Minding the gap: APM’s first research symposium
Posted by James Driver on 20th Apr 2018
Tuesday 10th April witnessed the first ever APM Research Symposium. The event a collaboration between the North West Branch, Liverpool Business School and APM research sought to bring together practitioners, academics and students to explore and discuss some of the research currently being undertaken and how best bridge the gap between theory and practice.
Christine Unterhitzenberger whose own Liverpool Business School kindly hosted the event commented “It was a very vibrant event and it was great to be able to facilitate the exchange between industry and academia. I had the chance to talk to some very inspiring people and I hope that through the APM we will have more opportunities to celebrate PM research in the future!”
The event featured a range of presentations from:
- APM’s Research Manager Daniel Nicholls provided a brief overview of opportunities for both practitioners and academics in APM’s research programme which included funding, participation and looking ahead to some of the new activities planned for 2018/19.
- Dr Christine Unterhitzenberger (Liverpool Business School) who provided an overview of her recently published research on Stakeholder challenge: Dealing with difficult stakeholders.
- And Dr Obuks Ejohwomu (University of Manchester) who presented the interim findings of his forthcoming research report co-authored with Dr Paul Chan which explores “the relationship between productivity and project management.”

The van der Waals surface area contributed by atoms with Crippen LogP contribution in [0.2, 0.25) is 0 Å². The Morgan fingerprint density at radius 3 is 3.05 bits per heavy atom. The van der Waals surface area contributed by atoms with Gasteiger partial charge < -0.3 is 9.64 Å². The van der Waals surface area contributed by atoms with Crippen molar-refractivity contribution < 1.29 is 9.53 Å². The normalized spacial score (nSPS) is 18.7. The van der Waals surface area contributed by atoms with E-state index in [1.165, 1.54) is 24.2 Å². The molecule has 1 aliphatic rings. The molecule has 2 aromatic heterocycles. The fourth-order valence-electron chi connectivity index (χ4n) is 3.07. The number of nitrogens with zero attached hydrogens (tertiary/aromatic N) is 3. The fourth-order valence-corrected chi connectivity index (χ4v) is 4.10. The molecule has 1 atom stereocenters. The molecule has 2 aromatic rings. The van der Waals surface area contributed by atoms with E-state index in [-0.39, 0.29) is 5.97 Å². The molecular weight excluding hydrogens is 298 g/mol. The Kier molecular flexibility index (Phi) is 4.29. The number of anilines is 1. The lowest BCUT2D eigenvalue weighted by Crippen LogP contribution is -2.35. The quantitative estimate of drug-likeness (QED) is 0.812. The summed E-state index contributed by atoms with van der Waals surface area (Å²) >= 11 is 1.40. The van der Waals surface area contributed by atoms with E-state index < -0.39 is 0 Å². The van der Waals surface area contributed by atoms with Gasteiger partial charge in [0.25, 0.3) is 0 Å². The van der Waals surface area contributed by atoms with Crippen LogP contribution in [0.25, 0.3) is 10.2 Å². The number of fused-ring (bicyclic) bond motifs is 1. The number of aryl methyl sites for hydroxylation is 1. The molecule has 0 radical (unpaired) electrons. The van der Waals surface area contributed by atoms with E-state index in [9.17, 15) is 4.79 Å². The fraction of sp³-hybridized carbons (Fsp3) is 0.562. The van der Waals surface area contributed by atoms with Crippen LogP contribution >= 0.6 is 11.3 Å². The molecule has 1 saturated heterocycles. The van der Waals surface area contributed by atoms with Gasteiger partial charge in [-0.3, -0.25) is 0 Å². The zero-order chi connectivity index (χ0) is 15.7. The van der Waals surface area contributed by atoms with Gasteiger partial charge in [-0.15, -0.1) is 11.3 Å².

In addition to a range of engaging Q&A sessions the event also featured elevator pitches and a poster presentation from current researchers and students who wanted to share their current insights, identify potential collaborators and gain participation from local practitioners.
The event was rounded off by a lively panel debate which looked at “Project Management research – where does the journey take us?” which featured a broad range of stakeholder groups including academics, practitioners, students and professional bodies. This session highlighted not only the importance of research in improving project delivery but also despite recent progress by APM and other likeminded organisations the gap between research and practice still exists however events such as this play an important part in the journey in helping bridge the gap for the future.
Chair of the APM North West branch Richard Preston commented: “What a great way to explore how we bridge the chasm between academic research and useful application. Probing questions provided lively discussion from both sides of the divide. We hope this event can serve to become a regular occurrence and if anyone would be interested in getting involved in the next version to please get in touch.”
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How most projects are at the same time both wildly successful and spectacularly disappointing, and everything in between, depending on the point of view of different stakeholders.
So what do people actually do on projects, and in particular do they collaborate with each other? If they do collaborate how has this come about?, and if collaboration is lacking, how then do we as project managers and leaders, encourage more collaboratio
Dealing with Difficult Stakeholders is the result of research into how project managers actually cope and the impact on their own role and well-being as well as on their project.